Background In a wider doctoral study related to unfavourable experiences of nursing students studying abroad, the researcher undertook a reflexive interview to reduce the potential for bias.
Aim To discuss a method for conducting reflexive interviews and recommend their use to nurse researchers.
Discussion A reflexive interview was undertaken to reduce bias and pilot an original interview instrument. A senior researcher interviewed the researcher using original questions that would be used to interview participants in the wider doctoral study. The questions required validation and therefore the reflexive interview acted as a pilot.
Conclusion This process acted as a learning opportunity for the researcher, improving interview skills such as keeping in mind the respondent’s feelings, paying attention to the ratio of eye-contact to note-taking and consciously slowing the speed of asking questions. Biases were revealed through the listening guide, a reflexive method of analysis underpinned by experiential education. These included the beliefs that sending institutions insufficiently prepare nursing students to study abroad, such trips may not benefit the host locations and students study abroad merely to have an adventure.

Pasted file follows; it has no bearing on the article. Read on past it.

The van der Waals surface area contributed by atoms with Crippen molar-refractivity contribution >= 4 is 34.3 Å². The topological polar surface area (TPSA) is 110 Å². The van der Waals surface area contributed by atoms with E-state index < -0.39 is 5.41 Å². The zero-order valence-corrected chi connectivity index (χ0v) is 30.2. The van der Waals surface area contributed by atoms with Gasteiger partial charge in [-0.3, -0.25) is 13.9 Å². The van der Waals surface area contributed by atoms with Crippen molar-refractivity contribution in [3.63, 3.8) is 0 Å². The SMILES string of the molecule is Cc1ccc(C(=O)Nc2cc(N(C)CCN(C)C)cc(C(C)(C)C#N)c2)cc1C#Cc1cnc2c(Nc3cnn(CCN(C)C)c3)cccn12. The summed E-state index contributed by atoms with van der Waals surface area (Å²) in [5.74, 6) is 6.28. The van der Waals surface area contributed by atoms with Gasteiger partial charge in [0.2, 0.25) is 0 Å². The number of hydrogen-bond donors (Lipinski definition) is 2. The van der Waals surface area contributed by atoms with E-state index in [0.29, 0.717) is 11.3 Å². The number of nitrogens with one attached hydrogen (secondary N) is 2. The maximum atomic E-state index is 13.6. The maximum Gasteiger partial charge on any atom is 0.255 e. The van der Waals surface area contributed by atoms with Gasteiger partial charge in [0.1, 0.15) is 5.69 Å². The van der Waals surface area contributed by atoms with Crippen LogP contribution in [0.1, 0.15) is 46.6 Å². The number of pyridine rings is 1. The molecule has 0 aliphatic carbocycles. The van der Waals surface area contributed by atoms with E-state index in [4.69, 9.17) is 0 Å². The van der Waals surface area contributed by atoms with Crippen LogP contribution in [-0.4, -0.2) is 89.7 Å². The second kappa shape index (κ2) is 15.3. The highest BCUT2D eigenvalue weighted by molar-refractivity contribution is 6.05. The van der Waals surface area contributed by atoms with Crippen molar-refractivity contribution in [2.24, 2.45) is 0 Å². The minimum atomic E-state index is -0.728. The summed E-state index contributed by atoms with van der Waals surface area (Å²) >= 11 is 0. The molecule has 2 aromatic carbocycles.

Implications for practice The reflexive interview exposed implicit biases and enabled the researcher to pilot an original interview instrument. The recommendation for this reflexive method is justified in that it enables introspection, reduces bias and encourages social transformation.
25, 4, 35-42.
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Received: 16 January 2017
Accepted: 08 September 2017